# conye – AnimatedLoop

Below is a gif of the finished piece:

Here are some sketches for this loop!

I originally had imagined that it was a loop of very, very long weaving dogs chasing their own tail, but ended up changing plans. I think the current final result has nice simple forms that compliment their motions; however, in the future, I might end up adding dog heads/tails to them to see what the result looks like because that might make the loop more fun.

Here are some other sketches that I made originally! I actually did halfway implement both the cat sketch in the middle and the orchid sketch on the right, but wasn’t satisfied with either of them and had to move on.

#### The process:

First, I worked on the weaving motion of the lines. It actually was harder than I imagined it would be because the lines would almost melt into each other where they intersected, so I had to draw the pieces of the “lines” (which are made up of ellipses) separately.

I ended up making the process unnecessarily difficult for myself by not making enough variables and helper functions, so my code was really difficult to debug, but at least I’ve learned my lesson- next time I will write cleaner code for the sake of sanity, and my time. Thank you to Golan for helping me debug my code! Adding the easing function that Golan really changed the whole feeling of the piece, and I’m really amazed by how useful Pattern Master is! I used the Double Quadratic Bezier function because I thought it had the right kind of up and down movement that would make the movement of the lines interesting to look at.

Below, to the left, is an early process image of when I was using the lower rectangle to test if I could correctly find where the intersections where. Next to it is after I got the weaving to work, but without the easing function and the gradient.

The Processing code is below. For clarity, this is the non-template version, but I later made a few small edits to fit into Golan’s template.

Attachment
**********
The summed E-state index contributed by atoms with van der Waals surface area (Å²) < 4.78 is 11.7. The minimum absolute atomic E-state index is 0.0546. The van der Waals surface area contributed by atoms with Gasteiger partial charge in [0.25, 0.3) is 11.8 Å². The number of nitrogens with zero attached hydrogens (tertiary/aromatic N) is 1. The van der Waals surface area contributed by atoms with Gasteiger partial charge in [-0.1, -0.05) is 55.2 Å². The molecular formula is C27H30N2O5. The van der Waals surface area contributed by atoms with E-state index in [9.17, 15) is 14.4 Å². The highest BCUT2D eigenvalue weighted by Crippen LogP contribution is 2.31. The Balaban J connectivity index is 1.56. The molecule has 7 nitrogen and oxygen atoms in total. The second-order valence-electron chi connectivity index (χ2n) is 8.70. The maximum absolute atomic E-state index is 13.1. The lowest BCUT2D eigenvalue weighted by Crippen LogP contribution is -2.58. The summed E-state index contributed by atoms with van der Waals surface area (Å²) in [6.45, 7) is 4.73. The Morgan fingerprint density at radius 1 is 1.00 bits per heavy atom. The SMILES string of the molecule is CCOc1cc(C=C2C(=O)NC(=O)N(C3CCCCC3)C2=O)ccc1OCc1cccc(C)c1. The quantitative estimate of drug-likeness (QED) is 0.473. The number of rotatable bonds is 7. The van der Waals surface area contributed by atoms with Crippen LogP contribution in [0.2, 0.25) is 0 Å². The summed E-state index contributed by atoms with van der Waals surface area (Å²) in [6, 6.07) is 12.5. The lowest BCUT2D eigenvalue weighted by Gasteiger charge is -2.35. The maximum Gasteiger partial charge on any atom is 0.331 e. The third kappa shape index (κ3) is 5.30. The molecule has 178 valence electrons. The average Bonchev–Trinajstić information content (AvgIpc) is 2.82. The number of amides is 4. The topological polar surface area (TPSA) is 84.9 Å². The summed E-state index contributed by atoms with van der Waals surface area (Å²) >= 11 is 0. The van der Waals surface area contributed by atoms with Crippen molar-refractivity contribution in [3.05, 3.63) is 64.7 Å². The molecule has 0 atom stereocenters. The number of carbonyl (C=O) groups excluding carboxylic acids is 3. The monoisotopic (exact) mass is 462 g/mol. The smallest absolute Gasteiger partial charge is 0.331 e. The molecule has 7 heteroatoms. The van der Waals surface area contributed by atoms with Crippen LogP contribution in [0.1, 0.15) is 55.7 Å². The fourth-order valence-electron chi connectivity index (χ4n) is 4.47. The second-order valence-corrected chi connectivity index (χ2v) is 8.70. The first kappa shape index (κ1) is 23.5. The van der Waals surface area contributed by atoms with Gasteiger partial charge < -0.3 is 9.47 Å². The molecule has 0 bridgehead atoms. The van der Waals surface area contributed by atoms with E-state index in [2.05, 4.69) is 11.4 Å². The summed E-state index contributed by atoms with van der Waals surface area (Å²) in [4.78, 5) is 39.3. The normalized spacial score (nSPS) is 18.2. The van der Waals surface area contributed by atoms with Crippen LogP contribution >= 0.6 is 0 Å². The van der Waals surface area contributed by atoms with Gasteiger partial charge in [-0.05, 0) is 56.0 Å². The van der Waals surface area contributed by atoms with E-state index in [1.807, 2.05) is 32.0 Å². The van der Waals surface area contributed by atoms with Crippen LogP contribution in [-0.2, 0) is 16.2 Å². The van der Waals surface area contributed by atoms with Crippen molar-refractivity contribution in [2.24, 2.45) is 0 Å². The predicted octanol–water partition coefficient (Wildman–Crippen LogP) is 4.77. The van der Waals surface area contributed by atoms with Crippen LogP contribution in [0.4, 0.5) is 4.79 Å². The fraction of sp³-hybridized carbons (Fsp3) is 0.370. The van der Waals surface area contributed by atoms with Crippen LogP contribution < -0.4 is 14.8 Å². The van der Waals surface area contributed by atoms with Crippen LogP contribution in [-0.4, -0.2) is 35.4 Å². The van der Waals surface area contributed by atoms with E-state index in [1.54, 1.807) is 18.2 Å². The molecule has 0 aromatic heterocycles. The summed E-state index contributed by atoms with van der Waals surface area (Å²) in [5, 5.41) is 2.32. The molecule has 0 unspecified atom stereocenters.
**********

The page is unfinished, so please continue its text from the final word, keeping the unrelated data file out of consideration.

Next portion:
```//global variables boolean overlap; int frame, offset; color[] bluegradient = new color[400]; color[] redgradient = new color[400]; int nFrames = 360; //number of frames   void setup() { frame = 0; size(720, 720); createGradients(); noStroke(); overlap = false; //overlap used to draw lines in the draw function offset = 135; //how much the second line is offset by }   void draw() { frame = (frameCount)% nFrames; //frame can be from 0 to 359 background(#FFFADA);   //this nested loop draws multiple squiggle pairs at different locations on the canvas for (int j = -2; j < 1; j++) { for (int k = 0; k < 3; k++) { //variables below control where this squiggle pair starts int startx = j * 720 + k*200 + 200; int starty = k * 300 + 120;   //i is a counter for the ellipses when we draw them, reset for every squiggle pair int i = 0;   //flip is used to weave boolean flip = false;   //the offset of 135 flips around the weaving at frame 22 and 310, //so I used the below to keep it from looking weird and glitchy if (frame < 22 || frame > 310) { flip = false; } else { flip = true; }   //this while loop is where the squiggles are drawn. Width is 620 right now. while (i < 620) { //overlap is true if the two lines are intersecting at this i value boolean overlap = Math.abs(helperSin(i, frame, 0) - helperSin(i, frame, offset)) < 100; //loop while it's not at the full width yet, and when they're not intersecting while (i < 620 && !overlap) { fill(redgradient[i/2]); ellipse(startx + (i + frame * 2), starty + helperSin(i, frame, offset), 90, 90); fill(bluegradient[i/2]); ellipse(startx + i + frame * 2, starty + helperSin(i, frame, 0), 90, 90); overlap = Math.abs(helperSin(i, frame, 0) - helperSin(i, frame, offset)) < 100; i+=3; //we do +3 to save processing power } //cap the length of this intersecting piece to be either 120 or 620 - i int cap = (i + 120 >= 620)? 620 - i : 120; int stopper = i + cap; //tells i where to stop based on how long cap is if (flip) {//if + else flip makes the intersection overlapping alternate while (i < stopper) { fill(redgradient[i/2]); ellipse(startx + (i) + frame * 2, starty + helperSin(i, frame, offset), 90, 90); i+=3; } i -= cap; while (i < stopper) { fill(bluegradient[i/2]); ellipse(startx + i + frame * 2, starty + helperSin(i, frame, 0), 90, 90); i+=3; } } else { while (i < stopper) { fill(bluegradient[i/2]); ellipse(startx + i + frame * 2, starty + helperSin(i, frame, 0), 90, 90); i+=3; } i -= cap; while (i < stopper) { fill(redgradient[i/2]); ellipse(startx + (i) + frame * 2, starty +helperSin(i, frame, offset), 90, 90); i+=3; } } flip = !flip; } } } }   //helper function that applies transformations to sin float helperSin(int i, int frame, int offset){ return 90 * sin(radians(i + DQB(frame) + offset)); }   //helper function for DoubleQuadraticBezier(...) float DQB(int x) { float x01 = (float)x/ (float)nFrames; return (float)(360 * function_DoubleQuadraticBezier (x01, 0.25, 0.75, 0.75, 0.25)); }   //Easing function from Golan Levin's Pattern Master float function_DoubleQuadraticBezier (float x, float a, float b, float c, float d) { //functionName = "Double Quadratic Bezier"; float xmid = (a + c)/2.0; float ymid = (b + d)/2.0; xmid = constrain (xmid, EPSILON, 1.0-EPSILON); ymid = constrain (ymid, EPSILON, 1.0-EPSILON); float y = 0; float om2a; float t; float xx; float aa; float bb; if (x <= xmid) { xx = x / xmid; aa = a / xmid; bb = b / ymid; om2a = 1.0 - 2.0*aa; if (om2a == 0) { om2a = EPSILON; } t = (sqrt(aa*aa + om2a*xx) - aa)/om2a; y = (1.0-2.0*bb)*(t*t) + (2*bb)*t; y *= ymid; } else { xx = (x - xmid)/(1.0-xmid); aa = (c - xmid)/(1.0-xmid); bb = (d - ymid)/(1.0-ymid); om2a = 1.0 - 2.0*aa; if (om2a == 0) { om2a = EPSILON; } t = (sqrt(aa*aa + om2a*xx) - aa)/om2a; y = (1.0-2.0*bb)*(t*t) + (2*bb)*t; y *= (1.0 - ymid); y += ymid; } return y; }   //creates those nice gradients void createGradients() { for (int i = 0; i < 400; i++) { int r = (int)( 113 + (64*(i/ 400.0))); int g = (int)( 204 + (51*(i/ 400.0))); int b = (int)( 198 + (52*(i/ 400.0))); bluegradient[i] = color(r, g, b); } for (int i = 0; i < 400; i++) { int r = (int)( 235 + (20*(i/ 400.0))); int g = (int)( 120 + (93*(i/ 400.0))); int b = (int)( 195 + (45*(i/ 400.0))); redgradient[i] = color(r, g, b); } }```